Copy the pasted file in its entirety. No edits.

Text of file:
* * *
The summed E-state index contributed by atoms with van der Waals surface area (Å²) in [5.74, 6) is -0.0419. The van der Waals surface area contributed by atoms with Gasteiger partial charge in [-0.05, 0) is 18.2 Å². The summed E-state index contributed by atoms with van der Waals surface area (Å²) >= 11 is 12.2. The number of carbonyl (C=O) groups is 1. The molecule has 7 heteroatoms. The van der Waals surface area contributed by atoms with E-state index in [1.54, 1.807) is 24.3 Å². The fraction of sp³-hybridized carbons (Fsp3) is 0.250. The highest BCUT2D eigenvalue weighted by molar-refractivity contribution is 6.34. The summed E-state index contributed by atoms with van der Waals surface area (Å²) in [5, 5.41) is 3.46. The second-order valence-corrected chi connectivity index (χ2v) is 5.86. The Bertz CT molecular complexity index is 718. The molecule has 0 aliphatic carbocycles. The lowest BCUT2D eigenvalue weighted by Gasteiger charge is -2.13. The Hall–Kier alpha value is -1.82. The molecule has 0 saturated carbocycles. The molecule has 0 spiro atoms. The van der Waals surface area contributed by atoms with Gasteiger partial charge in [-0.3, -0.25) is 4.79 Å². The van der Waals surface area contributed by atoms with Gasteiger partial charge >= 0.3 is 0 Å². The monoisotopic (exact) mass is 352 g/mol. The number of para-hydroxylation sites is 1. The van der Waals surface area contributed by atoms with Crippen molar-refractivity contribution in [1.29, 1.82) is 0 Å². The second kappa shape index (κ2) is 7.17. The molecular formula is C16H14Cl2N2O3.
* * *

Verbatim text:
The summed E-state index contributed by atoms with van der Waals surface area (Å²) in [5.74, 6) is -0.0419. The van der Waals surface area contributed by atoms with Gasteiger partial charge in [-0.05, 0) is 18.2 Å². The summed E-state index contributed by atoms with van der Waals surface area (Å²) >= 11 is 12.2. The number of carbonyl (C=O) groups is 1. The molecule has 7 heteroatoms. The van der Waals surface area contributed by atoms with E-state index in [1.54, 1.807) is 24.3 Å². The fraction of sp³-hybridized carbons (Fsp3) is 0.250. The highest BCUT2D eigenvalue weighted by molar-refractivity contribution is 6.34. The summed E-state index contributed by atoms with van der Waals surface area (Å²) in [5, 5.41) is 3.46. The second-order valence-corrected chi connectivity index (χ2v) is 5.86. The Bertz CT molecular complexity index is 718. The molecule has 0 aliphatic carbocycles. The lowest BCUT2D eigenvalue weighted by Gasteiger charge is -2.13. The Hall–Kier alpha value is -1.82. The molecule has 0 saturated carbocycles. The molecule has 0 spiro atoms. The van der Waals surface area contributed by atoms with Gasteiger partial charge in [-0.3, -0.25) is 4.79 Å². The van der Waals surface area contributed by atoms with Gasteiger partial charge >= 0.3 is 0 Å². The monoisotopic (exact) mass is 352 g/mol. The number of para-hydroxylation sites is 1. The van der Waals surface area contributed by atoms with Crippen molar-refractivity contribution in [1.29, 1.82) is 0 Å². The second kappa shape index (κ2) is 7.17. The molecular formula is C16H14Cl2N2O3.